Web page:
Anxiety, fear, depression, sleep deprivation, anger and aggression are prevalent, experts and practitioners told The Associated Press. Children are most vulnerable, especially because many parents can barely hold themselves together.
There are few resources to help Palestinians process what they are going through. Mental health practitioners say the turmoil and overwhelming number of traumatized people limit their ability to deliver true support. So they’re offering a form of “psychological first aid” to mitigate the worst symptoms.
“There are about 1.2 million children who are in need of mental health and psychosocial support. This basically means nearly all Gaza’s children,” said Ulrike Julia Wendt, emergency child protection coordinator with the International Rescue Committee. Wendt has been visiting Gaza since the war began.
She said simple programming, such as playtime and art classes, can make a difference: “The goal is to show them that not only bad things are happening.”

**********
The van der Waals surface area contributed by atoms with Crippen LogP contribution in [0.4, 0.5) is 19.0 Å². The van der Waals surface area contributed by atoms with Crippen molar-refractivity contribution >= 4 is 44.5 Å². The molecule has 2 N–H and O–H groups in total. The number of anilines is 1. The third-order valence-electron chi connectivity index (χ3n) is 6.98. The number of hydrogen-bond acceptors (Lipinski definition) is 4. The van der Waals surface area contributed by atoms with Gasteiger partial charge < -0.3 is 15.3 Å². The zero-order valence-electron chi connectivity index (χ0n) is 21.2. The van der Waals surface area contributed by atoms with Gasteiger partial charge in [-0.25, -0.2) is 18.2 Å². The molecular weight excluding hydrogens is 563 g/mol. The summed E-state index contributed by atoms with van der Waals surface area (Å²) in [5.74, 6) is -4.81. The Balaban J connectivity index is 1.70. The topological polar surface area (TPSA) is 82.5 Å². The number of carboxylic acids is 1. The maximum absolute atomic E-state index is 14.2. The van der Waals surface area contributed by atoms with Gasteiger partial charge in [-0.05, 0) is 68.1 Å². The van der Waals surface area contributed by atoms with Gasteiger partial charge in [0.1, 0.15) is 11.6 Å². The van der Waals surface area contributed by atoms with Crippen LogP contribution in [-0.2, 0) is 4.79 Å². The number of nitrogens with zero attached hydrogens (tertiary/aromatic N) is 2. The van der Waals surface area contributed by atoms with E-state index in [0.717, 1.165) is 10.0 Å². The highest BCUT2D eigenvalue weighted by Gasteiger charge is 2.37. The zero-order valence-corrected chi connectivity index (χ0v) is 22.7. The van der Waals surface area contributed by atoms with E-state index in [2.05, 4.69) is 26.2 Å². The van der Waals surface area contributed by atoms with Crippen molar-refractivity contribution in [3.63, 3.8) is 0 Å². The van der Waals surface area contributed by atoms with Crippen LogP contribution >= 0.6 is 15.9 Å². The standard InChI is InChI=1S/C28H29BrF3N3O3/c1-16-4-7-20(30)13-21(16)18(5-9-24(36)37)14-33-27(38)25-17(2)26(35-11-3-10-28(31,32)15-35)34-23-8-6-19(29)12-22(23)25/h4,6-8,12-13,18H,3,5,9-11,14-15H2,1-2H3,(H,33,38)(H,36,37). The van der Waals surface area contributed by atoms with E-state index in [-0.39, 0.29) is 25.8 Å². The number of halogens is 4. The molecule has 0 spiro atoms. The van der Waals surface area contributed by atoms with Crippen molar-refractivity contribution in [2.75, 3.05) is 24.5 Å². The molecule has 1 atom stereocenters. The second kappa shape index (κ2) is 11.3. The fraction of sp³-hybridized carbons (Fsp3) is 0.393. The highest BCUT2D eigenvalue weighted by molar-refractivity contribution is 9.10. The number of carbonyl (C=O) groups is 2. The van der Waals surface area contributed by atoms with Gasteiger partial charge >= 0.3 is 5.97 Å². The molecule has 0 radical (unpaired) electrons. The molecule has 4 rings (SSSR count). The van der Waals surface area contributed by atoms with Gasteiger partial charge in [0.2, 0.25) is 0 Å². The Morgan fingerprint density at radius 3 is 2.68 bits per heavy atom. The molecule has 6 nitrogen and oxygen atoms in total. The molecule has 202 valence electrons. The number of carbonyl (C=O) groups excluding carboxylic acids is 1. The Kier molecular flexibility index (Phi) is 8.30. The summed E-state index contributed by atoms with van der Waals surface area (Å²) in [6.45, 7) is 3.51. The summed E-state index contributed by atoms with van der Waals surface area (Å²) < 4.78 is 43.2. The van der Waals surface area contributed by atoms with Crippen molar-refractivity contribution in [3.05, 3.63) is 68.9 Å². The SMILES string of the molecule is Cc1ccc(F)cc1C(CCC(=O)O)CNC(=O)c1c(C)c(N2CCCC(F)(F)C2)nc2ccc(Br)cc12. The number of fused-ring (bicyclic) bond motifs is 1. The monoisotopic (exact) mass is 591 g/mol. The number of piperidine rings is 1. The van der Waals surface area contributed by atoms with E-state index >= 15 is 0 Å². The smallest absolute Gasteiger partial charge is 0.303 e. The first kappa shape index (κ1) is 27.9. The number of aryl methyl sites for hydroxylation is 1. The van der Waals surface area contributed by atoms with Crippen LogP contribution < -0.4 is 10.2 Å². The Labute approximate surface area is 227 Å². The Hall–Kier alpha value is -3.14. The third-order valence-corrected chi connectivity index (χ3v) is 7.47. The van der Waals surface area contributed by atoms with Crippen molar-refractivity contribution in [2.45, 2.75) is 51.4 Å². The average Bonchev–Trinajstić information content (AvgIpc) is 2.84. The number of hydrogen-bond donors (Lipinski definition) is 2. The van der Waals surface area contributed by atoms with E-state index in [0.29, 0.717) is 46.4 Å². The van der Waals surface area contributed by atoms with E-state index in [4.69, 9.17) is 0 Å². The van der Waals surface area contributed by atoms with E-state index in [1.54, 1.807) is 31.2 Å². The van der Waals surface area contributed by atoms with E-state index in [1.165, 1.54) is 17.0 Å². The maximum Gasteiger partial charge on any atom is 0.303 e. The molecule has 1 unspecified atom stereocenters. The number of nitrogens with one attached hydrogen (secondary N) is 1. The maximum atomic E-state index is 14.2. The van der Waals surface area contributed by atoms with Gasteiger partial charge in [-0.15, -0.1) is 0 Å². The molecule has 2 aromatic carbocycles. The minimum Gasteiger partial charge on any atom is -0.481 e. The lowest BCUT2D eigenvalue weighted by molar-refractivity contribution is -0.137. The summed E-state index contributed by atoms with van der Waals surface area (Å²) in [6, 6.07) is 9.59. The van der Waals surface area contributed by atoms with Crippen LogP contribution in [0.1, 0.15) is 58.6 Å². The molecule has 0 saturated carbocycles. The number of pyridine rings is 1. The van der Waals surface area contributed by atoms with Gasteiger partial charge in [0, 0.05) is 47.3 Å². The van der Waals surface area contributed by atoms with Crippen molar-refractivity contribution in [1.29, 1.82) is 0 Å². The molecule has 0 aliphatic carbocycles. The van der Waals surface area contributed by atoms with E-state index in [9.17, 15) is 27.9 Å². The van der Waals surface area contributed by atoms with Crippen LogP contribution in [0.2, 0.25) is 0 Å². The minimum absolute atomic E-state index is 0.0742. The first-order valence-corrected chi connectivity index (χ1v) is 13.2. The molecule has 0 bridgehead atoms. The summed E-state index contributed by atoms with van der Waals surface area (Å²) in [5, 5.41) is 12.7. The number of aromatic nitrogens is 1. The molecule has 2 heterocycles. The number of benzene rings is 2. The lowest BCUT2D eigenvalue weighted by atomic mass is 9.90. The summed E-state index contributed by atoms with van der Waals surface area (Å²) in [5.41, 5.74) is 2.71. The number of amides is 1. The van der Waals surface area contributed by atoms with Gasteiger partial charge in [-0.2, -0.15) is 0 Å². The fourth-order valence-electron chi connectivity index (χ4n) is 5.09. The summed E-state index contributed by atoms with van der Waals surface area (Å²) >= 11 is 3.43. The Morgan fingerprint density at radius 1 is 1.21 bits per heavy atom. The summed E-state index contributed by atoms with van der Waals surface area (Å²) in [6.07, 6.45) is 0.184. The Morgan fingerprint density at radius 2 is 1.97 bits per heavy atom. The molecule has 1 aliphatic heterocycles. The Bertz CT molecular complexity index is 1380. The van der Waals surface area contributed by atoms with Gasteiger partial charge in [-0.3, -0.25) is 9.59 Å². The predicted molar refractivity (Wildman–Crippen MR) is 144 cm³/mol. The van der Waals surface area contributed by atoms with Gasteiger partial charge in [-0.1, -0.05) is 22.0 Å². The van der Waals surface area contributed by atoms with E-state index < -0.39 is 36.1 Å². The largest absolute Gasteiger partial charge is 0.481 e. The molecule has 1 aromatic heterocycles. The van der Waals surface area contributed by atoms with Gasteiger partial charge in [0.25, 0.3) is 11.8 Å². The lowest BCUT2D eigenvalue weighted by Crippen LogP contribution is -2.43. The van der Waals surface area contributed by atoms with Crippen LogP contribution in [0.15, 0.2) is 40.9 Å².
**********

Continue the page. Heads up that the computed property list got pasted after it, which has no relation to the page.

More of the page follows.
Repeated displacement compounds trauma: an estimated 1.9 million of Gaza’s 2.3 million people have been driven from their homes. Most live in squalid tent camps and struggle to find food and water.
Many survivors of the Oct. 7 attack by Hamas in southern Israel that precipitated the war in Gaza also bear the scars of trauma, and are seeking ways to heal. Hamas killed more than 1,200 Israelis and took around 250 hostage.
Sheltering near the southern city of Khan Younis, Jehad El Hams said he lost his right eye and fingers on his right hand when he picked up what he thought was a can of food. It was an unexploded ordnance that detonated. His children were almost hit.
Since then, he experiences sleeplessness and disorientation. “I cry every time I take a look at myself and see what I’ve become,” he said.